The best author in business writing is not a business person. That’s why he’s the best.
Author Jim Collins might take some offense, and not unreasonably. He has turned himself into a business enterprise with justified success. But Collins is only a business person as a sideline to his primary function as an academic, and it’s his academic approach that elevates his writing above everything else I’ve read.
All the business writing I’ve encountered – aside from Collins – is based on personal experience. And a significant portion of it is not so much enterprise management as explorations of the specific personality of the author. This doesn’t make it bad; in fact it’s often quite insightful and useful. But personal experience is a single data point, and in a sea of uncertainty one data point has only a ghostly relevance.
Collins’ writing is different because it arises from a completely different basis. A business question intrigues Collins, he puts together a research team, and he spends years gathering information relevant to the question. The team then distills this information into findings which are published as one of Collins’ books.
The Collins method examines a group of companies that exhibit a common characteristic. Companies that were merely okay, then greatly outperformed the market for at least 15 years, going from Good To Great. Companies that sustained performance for 30 years, and seemed to be Great By Choice. And companies that have been around over 70 years, some going back to the 1800s, that are Built To Last.
Collins understands that finding what great performers have in common is not enough. If all the successful companies in a study innovated a great deal does that mean innovation is a key to performance? Not necessarily; in How The Mighty Fall Collins found – against his own expectations – that failed companies innovated just as much as those that did well.
To avoid “discovering” commonalities that actually do not differentiate between success and failure, Collins identifies a “comparison company” for each company in his focus group. The comparison company is in the same industry as the focus company, has a similar history and comparable economic status. To the extent possible they are “peas in a pod.” Yet for every focus company that goes in one direction, there’s a similar comparison company that goes in the opposite direction.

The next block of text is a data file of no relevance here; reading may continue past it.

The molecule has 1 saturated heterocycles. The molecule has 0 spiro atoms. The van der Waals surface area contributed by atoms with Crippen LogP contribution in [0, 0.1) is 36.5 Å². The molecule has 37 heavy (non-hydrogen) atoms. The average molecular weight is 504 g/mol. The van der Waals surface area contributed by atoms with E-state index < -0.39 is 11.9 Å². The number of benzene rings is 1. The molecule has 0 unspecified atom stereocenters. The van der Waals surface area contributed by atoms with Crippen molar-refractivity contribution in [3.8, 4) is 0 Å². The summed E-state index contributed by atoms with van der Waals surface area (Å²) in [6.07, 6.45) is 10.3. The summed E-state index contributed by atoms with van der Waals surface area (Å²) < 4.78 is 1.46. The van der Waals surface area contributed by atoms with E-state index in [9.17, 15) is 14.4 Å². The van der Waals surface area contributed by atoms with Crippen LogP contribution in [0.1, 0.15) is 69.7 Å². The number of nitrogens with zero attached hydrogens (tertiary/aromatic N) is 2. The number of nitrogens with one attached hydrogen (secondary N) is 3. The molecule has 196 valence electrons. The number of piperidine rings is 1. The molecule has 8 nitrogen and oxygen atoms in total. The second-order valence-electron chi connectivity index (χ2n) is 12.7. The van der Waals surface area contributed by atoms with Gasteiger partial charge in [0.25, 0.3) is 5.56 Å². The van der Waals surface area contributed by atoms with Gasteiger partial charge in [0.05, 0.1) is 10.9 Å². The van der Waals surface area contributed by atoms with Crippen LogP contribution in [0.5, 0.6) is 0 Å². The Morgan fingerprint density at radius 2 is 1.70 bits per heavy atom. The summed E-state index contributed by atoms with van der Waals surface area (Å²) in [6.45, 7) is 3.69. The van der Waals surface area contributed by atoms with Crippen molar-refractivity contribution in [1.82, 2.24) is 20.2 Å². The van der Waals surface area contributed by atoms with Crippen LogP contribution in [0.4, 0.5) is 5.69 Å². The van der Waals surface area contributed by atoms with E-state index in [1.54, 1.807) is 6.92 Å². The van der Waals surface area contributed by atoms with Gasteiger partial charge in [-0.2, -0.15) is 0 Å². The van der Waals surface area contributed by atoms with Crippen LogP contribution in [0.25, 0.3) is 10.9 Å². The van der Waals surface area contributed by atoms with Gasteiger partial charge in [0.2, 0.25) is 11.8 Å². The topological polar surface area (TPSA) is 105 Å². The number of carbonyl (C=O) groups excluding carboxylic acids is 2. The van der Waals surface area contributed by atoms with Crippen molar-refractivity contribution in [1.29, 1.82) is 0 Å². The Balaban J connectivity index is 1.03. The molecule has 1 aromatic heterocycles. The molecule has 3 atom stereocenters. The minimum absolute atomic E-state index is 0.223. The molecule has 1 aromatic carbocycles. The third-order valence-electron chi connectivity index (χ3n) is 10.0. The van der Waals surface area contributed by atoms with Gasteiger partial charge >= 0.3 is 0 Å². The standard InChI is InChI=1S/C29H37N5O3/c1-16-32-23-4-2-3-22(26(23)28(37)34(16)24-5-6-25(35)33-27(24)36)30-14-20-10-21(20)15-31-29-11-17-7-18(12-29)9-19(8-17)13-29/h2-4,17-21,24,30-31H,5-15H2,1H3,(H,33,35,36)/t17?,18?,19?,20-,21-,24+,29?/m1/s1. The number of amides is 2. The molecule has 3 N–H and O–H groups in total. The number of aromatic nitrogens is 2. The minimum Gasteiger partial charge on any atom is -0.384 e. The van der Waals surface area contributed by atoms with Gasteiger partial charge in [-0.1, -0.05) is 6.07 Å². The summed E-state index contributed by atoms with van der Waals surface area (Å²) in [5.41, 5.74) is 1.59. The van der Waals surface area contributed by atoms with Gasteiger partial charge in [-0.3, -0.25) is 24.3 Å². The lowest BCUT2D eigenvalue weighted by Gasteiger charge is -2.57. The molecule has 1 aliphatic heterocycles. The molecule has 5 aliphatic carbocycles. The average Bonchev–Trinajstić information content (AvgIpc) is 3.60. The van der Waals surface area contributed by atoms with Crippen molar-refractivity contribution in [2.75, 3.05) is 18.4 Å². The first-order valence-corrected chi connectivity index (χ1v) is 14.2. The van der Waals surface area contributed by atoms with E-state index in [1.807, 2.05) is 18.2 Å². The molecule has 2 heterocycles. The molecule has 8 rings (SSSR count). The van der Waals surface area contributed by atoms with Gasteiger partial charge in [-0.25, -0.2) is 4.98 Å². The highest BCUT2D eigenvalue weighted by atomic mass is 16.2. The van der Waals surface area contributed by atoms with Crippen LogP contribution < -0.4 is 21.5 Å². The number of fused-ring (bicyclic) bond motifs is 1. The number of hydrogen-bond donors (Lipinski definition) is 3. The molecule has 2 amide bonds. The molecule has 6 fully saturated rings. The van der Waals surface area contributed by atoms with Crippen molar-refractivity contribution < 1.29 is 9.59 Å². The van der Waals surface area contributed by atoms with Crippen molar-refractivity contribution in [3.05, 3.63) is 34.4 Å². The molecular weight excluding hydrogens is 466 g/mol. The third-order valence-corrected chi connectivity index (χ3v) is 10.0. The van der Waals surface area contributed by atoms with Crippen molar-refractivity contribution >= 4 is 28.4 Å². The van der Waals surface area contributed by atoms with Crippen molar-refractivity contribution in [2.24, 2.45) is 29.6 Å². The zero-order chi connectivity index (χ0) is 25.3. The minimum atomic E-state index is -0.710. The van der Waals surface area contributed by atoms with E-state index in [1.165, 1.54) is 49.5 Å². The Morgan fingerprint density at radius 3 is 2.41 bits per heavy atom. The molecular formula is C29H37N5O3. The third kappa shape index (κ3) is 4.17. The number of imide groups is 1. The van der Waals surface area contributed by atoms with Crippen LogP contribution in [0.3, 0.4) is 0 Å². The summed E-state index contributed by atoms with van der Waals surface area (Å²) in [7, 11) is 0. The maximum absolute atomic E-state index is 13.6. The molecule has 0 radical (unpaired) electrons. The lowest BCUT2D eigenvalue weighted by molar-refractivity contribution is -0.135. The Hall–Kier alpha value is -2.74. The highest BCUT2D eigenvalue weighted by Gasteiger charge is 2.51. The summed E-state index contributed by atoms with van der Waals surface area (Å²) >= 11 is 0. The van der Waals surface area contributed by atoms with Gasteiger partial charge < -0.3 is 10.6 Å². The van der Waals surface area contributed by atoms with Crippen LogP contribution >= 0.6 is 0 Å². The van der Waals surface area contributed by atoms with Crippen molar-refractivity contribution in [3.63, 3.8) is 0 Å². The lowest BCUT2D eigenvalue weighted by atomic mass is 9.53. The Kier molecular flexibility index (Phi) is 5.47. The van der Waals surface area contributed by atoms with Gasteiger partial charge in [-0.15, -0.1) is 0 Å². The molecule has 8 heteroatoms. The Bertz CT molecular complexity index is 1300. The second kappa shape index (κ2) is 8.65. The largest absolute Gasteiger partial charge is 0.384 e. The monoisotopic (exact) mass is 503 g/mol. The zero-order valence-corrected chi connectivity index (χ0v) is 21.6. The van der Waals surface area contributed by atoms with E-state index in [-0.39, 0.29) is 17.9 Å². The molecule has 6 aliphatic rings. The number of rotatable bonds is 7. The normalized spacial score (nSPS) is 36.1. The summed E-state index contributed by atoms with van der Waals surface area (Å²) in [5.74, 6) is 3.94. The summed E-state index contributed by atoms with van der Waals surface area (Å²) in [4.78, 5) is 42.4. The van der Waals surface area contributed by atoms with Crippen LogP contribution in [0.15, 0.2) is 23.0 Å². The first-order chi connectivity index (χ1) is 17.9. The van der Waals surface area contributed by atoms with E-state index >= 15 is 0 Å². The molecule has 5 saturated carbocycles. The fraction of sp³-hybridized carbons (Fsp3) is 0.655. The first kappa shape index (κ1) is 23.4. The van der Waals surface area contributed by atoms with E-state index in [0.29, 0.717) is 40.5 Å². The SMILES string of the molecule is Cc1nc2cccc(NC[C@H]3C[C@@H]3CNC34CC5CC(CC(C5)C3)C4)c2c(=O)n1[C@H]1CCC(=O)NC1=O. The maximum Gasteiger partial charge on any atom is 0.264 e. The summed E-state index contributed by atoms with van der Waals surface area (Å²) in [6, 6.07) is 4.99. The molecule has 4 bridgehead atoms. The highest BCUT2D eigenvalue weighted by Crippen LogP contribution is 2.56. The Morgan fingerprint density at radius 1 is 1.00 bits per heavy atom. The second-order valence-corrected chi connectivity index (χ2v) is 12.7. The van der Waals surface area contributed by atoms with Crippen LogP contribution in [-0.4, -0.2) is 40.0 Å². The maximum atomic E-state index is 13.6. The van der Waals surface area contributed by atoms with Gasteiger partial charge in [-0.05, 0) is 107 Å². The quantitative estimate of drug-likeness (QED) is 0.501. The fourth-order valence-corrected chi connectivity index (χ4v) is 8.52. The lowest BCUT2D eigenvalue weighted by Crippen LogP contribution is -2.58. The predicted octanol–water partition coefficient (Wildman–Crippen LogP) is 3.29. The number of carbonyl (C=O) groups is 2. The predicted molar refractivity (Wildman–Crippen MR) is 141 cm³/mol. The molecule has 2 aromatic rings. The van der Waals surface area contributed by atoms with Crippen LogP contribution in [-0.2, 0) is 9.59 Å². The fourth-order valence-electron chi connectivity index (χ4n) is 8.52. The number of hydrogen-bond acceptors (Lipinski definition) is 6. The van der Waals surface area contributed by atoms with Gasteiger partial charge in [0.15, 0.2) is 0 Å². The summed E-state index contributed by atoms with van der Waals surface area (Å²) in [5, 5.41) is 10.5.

Now, Collins asks, what behaviors do the focus companies exhibit in common in contrast to what’s going on in the comparison companies? It is these differences that differentiate them, and their success and failure.
Thus the findings are nobody’s opinion, nor are they dependent on one particular personality or set of circumstances. Being more generally applicable they are lessons that can be applied virtually anywhere, by virtually anyone.
The Value: Practical Advice For Repeatable Results
I believe there is objective, inherent value in Collins’ writing that the bulk of business writing lacks because his method identifies specific practices that can be executed by practically anyone to produce repeatable results.
I’m not implying it’s easy just because it’s doable and in theory anyone can. Building a world class business or transforming a mediocrity is hard work that takes years or decades. But with the requisite people skills and tenacity Collins’ writing is a road map to getting it done, in a way no other body of work I’ve read has been.
Let’s compare Collins’ advice to that found in Execution by Larry Bossidy and Ram Charan.
I’ve seen Execution on a number of office bookshelves – it has a big following. And it’s a fine book; these are seriously accomplished business leaders and thinkers. I’ll apologize now to Messrs. Bossidy and Charan and their fans for choosing to “pick on” them. In doing so I’m not picking out their work as particularly problematic, only representative of a different – and yes, in my opinion less useful – approach to business writing than that employed by Collins.
Recognizing the admonition that those in glass houses shouldn’t throw stones let’s also acknowledge that I am an author in the model of Execution, speaking from personal experience with little empiric evidence appended to my claims of wisdom. The style of writing of Bossidy, Charan, me, and thousands of others is not bad or without value, but merely limited in comparison to the value provided by the Collins method.
Collins and Execution examine how an enterprise chooses new lines of business to enter. How do we evaluate the risks?
The Usual Approach: Consult Your Oracles; Pray They’re Right
You start by asking four basic questions about each [idea]:
Is the idea consistent with the realities of the marketplace?
Does it mesh with our organization’s capabilities?
Are we pursuing more ideas than we can handle?
Will the idea make money?
You get the answers from robust dialogue among the business leaders, with help from the planning staff. Then together you can make a decision about which ideas to pursue.
This is nebulous at best. “The realities of the marketplace” don’t even exist in all cases. When Federal Express pioneered the logistics of overnight, door-to-door shipping there wasn’t a demonstrated need for the service. There was no marketplace to be examined until FedEx created it.